ProShares Ultra Gold (UGL) ETF will move at double the price of gold and is meant for investors who are long on the gold price.
ProShares Ultra Short Gold (GLL) ETF moves at double the price of gold in the opposite direction, thus ideal for those short on gold.
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So what is the best gold ETF to buy that will yield the highest returns possible in a gold bull market? Do I have a personal favorite ETF gold fund? Yes actually I do, but before I get too far into which ETF I think is best overall, it’s important to distinguish first what is meant by a Gold ETF as some investors interpret this differently than others. Essentially there are two different types of Gold ETFs, one is an exchange traded fund that tracks the price of gold, with each share worth 10% of the gold price. If referring to this type of ETF, I like the SPDR Gold Trust ETF (GLD), mainly because it has the highest average daily volume, and thus greater overall liquidity which allows me to trade the stock much more easily on the market.
The other type of Gold ETF, which is the one I want to focus on for this post is an ETF that contains gold stocks and securities sometimes known as a Gold Stocks ETF. This type of ETF is obviously very different than one that simply tracks the price of gold. As such, a gold stocks ETF though influenced by the price of gold, will not directly follow it since you are investing in gold companies and not the price of gold.
So what is the best ETF to buy in terms of those compiled of stocks? Well, I’m going to cheat here and say that I like two; one that trades on the Canadian market and the other on the US Market. The Canadian gold ETF I like is iShares CDN Gold Sector Index (XGD.TO). Traded on the TSX (Toronto Stock Exchange) this gold stocks ETF contains some of the best gold and mining companies in the world including large cap names such as Barrick Gold, Goldcorp, Newmont Mining, Anglogold, Kinross gold, and gold fields. It also contains some very high growth small cap gold stocks including Aurizon Mines, and Red Back Mining. Also, with this ETF being priced in Canadian dollars, some might argue you are better protected from a weakening US dollar. In actuality though, it’s really more of a convenience factor. If you have a Canadian brokerage account, you more than likely want to keep your funds in Canadian currency, particularly for an RRSP account.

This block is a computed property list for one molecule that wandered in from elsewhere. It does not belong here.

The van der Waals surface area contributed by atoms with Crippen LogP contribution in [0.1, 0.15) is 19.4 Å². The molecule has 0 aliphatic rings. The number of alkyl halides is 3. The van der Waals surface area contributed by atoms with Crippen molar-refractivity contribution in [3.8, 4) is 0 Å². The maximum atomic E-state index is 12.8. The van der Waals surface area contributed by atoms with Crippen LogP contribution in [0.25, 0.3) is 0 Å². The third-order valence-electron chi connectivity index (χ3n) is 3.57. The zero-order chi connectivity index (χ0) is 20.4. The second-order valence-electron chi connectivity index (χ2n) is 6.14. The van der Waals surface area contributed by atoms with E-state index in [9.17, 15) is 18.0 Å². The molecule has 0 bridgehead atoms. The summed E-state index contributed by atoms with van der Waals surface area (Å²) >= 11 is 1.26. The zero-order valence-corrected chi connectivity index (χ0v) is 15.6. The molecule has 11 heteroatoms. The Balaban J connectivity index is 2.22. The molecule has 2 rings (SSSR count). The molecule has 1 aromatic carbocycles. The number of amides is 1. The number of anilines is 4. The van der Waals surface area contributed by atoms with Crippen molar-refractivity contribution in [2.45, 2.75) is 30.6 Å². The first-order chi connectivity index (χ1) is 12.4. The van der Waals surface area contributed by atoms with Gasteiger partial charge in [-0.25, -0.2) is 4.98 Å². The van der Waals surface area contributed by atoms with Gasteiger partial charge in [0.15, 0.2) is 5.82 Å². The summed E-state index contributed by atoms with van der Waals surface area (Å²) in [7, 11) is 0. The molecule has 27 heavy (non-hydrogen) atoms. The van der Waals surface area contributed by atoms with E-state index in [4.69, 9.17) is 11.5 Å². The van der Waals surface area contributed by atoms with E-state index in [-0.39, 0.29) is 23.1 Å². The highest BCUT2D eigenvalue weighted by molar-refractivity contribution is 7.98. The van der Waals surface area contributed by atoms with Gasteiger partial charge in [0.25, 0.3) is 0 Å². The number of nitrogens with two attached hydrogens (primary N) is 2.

The other Gold ETF to buy on the US market is the Market Vectors Gold Miners ETF (NYSE: GDX). Traded on the New York Stock exchange, it is a very similar exchange traded fund to XGD but actually contains 30 holdings compared to the XGD’s 19, so you actually get a broader exposure to the precious metals sector.